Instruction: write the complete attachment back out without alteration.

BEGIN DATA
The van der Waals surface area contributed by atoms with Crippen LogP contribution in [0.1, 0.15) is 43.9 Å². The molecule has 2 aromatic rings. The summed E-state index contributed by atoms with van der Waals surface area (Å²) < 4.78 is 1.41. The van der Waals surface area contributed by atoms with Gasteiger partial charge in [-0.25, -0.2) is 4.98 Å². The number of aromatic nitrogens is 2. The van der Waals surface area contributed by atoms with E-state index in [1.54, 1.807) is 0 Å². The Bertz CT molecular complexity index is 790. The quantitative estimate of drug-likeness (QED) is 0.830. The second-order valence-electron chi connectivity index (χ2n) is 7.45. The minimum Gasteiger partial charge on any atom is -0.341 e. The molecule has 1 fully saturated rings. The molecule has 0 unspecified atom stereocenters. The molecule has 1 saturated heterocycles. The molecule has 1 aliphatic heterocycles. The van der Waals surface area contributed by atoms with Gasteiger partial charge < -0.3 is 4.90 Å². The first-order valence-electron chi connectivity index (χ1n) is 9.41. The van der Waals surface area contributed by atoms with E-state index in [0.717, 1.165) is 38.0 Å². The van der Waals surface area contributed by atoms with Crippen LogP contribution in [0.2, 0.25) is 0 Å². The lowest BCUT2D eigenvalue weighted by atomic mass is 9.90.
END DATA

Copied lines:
The van der Waals surface area contributed by atoms with Crippen LogP contribution in [0.1, 0.15) is 43.9 Å². The molecule has 2 aromatic rings. The summed E-state index contributed by atoms with van der Waals surface area (Å²) < 4.78 is 1.41. The van der Waals surface area contributed by atoms with Gasteiger partial charge in [-0.25, -0.2) is 4.98 Å². The number of aromatic nitrogens is 2. The van der Waals surface area contributed by atoms with E-state index in [1.54, 1.807) is 0 Å². The Bertz CT molecular complexity index is 790. The quantitative estimate of drug-likeness (QED) is 0.830. The second-order valence-electron chi connectivity index (χ2n) is 7.45. The minimum Gasteiger partial charge on any atom is -0.341 e. The molecule has 1 fully saturated rings. The molecule has 0 unspecified atom stereocenters. The molecule has 1 saturated heterocycles. The molecule has 1 aliphatic heterocycles. The van der Waals surface area contributed by atoms with Gasteiger partial charge < -0.3 is 4.90 Å². The first-order valence-electron chi connectivity index (χ1n) is 9.41. The van der Waals surface area contributed by atoms with E-state index in [0.717, 1.165) is 38.0 Å². The van der Waals surface area contributed by atoms with Crippen LogP contribution in [0.2, 0.25) is 0 Å². The lowest BCUT2D eigenvalue weighted by atomic mass is 9.90.